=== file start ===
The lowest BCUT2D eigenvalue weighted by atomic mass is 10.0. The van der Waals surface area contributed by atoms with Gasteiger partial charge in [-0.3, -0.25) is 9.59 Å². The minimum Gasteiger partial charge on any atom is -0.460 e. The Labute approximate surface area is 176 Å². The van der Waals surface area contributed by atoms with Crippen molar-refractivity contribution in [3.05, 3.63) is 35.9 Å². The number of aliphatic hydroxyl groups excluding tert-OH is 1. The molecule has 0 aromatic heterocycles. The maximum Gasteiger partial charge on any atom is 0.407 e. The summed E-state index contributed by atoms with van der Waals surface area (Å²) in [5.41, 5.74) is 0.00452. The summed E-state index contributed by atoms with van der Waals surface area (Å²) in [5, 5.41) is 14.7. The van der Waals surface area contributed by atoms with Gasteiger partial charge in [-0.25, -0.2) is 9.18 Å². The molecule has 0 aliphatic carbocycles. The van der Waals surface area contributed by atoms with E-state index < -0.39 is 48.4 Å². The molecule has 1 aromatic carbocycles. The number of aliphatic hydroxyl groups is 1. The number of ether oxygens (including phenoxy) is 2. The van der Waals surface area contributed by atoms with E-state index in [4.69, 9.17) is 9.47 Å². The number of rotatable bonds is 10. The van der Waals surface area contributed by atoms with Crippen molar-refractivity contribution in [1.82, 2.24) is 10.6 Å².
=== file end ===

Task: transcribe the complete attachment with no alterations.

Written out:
The lowest BCUT2D eigenvalue weighted by atomic mass is 10.0. The van der Waals surface area contributed by atoms with Gasteiger partial charge in [-0.3, -0.25) is 9.59 Å². The minimum Gasteiger partial charge on any atom is -0.460 e. The Labute approximate surface area is 176 Å². The van der Waals surface area contributed by atoms with Crippen molar-refractivity contribution in [3.05, 3.63) is 35.9 Å². The number of aliphatic hydroxyl groups excluding tert-OH is 1. The molecule has 0 aromatic heterocycles. The maximum Gasteiger partial charge on any atom is 0.407 e. The summed E-state index contributed by atoms with van der Waals surface area (Å²) in [5.41, 5.74) is 0.00452. The summed E-state index contributed by atoms with van der Waals surface area (Å²) in [5, 5.41) is 14.7. The van der Waals surface area contributed by atoms with Gasteiger partial charge in [-0.25, -0.2) is 9.18 Å². The molecule has 0 aliphatic carbocycles. The van der Waals surface area contributed by atoms with E-state index < -0.39 is 48.4 Å². The molecule has 1 aromatic carbocycles. The number of aliphatic hydroxyl groups is 1. The number of ether oxygens (including phenoxy) is 2. The van der Waals surface area contributed by atoms with E-state index in [4.69, 9.17) is 9.47 Å². The number of rotatable bonds is 10. The van der Waals surface area contributed by atoms with Crippen molar-refractivity contribution in [1.82, 2.24) is 10.6 Å².